The pneumatic facility for 1-inch rabbits can be used to transfer samples between the irradiation location and a laboratory in the building adjacent to the reactor near where gamma spectroscopy is performed. This allows for the analysis of activation products with fairly short half-lives (from tens of seconds to tens of minutes).

The laboratory in which irradiated samples are analyzed is currently equipped with three High Purity Germanium (HPGe) detectors. One of these is a well-type detector which provides for very high efficiencies in the collection of the emitted gamma rays. Output from the detectors is processed using multichannel analyzers and gamma spectrum analysis software on a dedicated desktop computer.

In addition to the NRL’s standard NAA facilities, a Prompt Gamma Neutron Activation Analysis (PGNAA) facility is also available. PGNAA is primarily used for the quantification of trace amounts of boron, but can also useful for the analysis of cadmium, samarium, and gadolinium. The PGNAA facility is installed on a horizontal beam port within the reactor containment building where the thermal neutron flux is approximately 2x107 n/cm2s.

Studies which have either originated in, or been supported by the NAA lab include work on:

  • Fine and coarse atmospheric particulate matter (PM2.5 and PM10);
  • Atmospheric mercury in vapor and size-segregated particulate phases;
  • Biological uptake and partitioning of minerals;
  • Deep, dated ice-core samples;
  • Historic human hair samples for forensic toxic exposure assessment;
  • Raw and processed coal samples, and size-segregated coal-combustion particulate emissions;
  • Tree-ring samples for historical toxic contamination estimations.

Radionuclide Production, Radioassays

The NRL’s NAA irradiation and gamma spectroscopy facilities can also be used separately for either the production of radionuclides or for radioassay services. The production of radiotracers can be useful for flexible lab-scale studies of elemental uptake and transport in physical, chemical, and biological systems. Radiotracers can be produced at the NRL in a variety of chemical and physical forms. The use of NRL’s gamma spectroscopic systems for detection and identification of trace amounts of radioactive materials can be useful for the study of either naturally occurring radioisotopes or radioisotopes present due to anthropogenic contamination.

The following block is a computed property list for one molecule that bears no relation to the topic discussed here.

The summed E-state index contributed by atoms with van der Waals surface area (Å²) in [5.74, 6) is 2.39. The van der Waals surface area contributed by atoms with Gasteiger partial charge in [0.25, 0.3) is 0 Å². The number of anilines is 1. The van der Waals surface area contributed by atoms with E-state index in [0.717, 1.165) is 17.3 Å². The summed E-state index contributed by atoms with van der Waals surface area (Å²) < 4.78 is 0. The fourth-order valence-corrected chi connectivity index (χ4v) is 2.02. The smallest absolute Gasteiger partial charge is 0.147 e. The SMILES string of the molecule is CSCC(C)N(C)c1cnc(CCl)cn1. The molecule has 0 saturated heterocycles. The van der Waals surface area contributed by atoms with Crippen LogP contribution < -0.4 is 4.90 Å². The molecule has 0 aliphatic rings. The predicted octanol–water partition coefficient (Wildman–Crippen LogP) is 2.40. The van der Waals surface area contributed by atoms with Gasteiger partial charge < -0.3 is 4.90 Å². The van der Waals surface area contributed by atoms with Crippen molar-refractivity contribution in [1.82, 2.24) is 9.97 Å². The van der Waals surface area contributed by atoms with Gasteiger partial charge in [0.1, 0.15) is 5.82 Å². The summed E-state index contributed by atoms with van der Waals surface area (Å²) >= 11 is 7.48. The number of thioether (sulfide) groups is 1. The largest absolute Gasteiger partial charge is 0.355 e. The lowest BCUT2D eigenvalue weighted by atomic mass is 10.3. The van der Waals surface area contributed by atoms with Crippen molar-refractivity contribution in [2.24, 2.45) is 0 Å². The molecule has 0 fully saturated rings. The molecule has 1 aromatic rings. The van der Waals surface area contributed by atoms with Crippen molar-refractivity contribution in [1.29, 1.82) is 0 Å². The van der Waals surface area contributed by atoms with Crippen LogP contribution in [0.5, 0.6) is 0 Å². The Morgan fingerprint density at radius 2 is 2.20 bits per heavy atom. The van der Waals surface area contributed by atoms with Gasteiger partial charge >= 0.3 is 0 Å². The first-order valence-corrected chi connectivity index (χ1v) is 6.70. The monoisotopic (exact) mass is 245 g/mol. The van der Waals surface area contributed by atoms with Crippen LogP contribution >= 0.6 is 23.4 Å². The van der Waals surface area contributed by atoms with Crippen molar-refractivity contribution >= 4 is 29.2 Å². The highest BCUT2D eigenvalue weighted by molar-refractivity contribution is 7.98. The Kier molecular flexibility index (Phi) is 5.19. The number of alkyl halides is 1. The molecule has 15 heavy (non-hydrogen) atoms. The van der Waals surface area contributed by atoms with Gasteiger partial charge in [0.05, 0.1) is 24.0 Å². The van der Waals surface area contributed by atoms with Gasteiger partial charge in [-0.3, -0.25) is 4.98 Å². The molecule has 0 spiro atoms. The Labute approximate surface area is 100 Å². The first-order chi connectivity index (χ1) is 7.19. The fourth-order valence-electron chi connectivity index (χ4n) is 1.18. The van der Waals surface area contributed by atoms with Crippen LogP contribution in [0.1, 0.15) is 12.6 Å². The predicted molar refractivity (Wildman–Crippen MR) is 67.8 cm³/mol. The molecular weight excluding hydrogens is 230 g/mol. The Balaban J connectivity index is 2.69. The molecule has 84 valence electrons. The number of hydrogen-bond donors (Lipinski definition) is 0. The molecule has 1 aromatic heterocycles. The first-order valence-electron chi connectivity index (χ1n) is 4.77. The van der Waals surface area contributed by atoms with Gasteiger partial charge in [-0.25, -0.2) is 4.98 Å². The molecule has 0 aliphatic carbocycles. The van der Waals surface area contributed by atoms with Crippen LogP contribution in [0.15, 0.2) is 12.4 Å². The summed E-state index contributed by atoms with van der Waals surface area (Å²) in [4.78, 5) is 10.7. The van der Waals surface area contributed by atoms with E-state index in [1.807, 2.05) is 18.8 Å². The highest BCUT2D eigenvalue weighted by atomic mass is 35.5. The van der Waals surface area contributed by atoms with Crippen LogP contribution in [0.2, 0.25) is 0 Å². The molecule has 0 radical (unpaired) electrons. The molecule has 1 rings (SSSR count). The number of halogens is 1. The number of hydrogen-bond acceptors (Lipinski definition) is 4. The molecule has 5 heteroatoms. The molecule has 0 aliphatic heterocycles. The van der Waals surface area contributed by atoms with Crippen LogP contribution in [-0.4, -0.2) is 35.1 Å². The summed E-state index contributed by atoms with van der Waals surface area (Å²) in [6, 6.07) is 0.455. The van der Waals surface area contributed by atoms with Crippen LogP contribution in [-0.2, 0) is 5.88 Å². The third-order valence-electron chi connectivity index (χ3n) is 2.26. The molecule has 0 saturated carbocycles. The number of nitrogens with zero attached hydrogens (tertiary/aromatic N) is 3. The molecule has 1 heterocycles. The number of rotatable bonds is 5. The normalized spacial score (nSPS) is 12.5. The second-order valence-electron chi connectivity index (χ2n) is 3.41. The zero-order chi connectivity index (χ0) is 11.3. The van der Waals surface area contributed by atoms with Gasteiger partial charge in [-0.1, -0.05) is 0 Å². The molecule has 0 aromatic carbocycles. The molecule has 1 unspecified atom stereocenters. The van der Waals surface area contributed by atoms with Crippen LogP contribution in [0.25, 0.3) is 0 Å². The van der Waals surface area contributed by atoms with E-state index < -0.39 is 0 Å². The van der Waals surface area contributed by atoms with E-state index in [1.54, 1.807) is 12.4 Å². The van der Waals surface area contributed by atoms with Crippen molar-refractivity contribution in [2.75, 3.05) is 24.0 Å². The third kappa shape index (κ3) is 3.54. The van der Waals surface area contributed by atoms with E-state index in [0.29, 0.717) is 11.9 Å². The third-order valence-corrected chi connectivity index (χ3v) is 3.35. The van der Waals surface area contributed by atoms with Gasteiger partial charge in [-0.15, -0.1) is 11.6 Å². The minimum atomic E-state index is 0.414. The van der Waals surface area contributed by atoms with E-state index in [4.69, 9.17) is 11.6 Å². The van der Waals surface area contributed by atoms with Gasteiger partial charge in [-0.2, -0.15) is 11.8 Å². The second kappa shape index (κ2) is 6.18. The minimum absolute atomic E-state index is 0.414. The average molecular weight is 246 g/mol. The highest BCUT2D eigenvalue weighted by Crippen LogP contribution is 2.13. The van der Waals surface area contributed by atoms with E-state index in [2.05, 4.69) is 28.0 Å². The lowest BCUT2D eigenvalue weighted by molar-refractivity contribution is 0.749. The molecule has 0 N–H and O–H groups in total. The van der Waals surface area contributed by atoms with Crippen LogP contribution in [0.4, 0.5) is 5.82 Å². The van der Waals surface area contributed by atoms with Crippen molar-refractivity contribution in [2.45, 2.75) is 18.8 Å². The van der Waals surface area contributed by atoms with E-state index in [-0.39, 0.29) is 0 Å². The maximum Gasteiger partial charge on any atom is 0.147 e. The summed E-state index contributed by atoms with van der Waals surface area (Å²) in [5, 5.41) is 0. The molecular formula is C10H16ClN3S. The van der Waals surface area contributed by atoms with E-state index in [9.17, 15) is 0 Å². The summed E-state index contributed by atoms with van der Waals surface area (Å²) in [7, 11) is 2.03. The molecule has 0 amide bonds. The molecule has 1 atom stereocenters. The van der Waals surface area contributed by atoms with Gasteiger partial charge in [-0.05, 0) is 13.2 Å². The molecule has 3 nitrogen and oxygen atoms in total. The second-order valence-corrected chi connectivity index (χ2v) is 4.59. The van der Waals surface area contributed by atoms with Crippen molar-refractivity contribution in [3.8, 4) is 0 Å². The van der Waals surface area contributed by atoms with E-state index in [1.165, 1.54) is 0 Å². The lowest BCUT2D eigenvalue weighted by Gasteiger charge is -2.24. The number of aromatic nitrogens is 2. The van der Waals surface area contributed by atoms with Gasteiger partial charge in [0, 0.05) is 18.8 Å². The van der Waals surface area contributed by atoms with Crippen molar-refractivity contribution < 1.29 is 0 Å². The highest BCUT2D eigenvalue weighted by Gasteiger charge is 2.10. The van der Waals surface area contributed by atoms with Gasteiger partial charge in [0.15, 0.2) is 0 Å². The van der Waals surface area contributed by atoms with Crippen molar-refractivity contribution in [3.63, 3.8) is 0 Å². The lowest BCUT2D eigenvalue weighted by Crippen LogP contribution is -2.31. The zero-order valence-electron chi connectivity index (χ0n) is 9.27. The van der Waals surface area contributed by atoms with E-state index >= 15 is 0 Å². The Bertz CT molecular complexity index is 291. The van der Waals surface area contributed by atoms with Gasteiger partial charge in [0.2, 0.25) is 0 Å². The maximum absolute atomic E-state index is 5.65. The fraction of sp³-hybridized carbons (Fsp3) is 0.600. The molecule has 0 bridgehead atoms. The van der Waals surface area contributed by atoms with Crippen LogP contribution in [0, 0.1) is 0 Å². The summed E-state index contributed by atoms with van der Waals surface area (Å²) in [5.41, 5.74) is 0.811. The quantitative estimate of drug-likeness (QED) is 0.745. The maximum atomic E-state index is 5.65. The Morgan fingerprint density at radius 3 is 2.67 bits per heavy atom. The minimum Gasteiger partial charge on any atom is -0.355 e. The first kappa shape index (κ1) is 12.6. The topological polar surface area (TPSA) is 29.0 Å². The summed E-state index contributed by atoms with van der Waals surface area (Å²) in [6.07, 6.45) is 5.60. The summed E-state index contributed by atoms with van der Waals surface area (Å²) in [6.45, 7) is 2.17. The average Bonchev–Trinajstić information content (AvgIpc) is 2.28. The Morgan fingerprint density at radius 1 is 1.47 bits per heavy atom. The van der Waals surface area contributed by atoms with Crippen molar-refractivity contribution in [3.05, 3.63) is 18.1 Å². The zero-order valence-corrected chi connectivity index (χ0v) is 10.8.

Other Spectroscopy

The NRL is also equipped with an Inductively Coupled Plasma - Atomic Emission Spectrometer (ICP-AES) that is used to complement the NAA facilities. ICP-AES is a widely used multi-element analysis technique that offers good precision and speed and can be useful for samples that are not suitable for NAA, or where interfering activities are present. The NRL ICP-AES can be used for the analysis of radioactive samples. Note that ICP-AES analysis requires that the sample be in aqueous solution or uniform suspension, and that a standard is available within a matrix matched as closely as possible to the unknown.

For more information or to inquire about analyses, please contact:
Michael Ames, ScD
Tel: (617)258-5938
Email:
mrames@mit.edu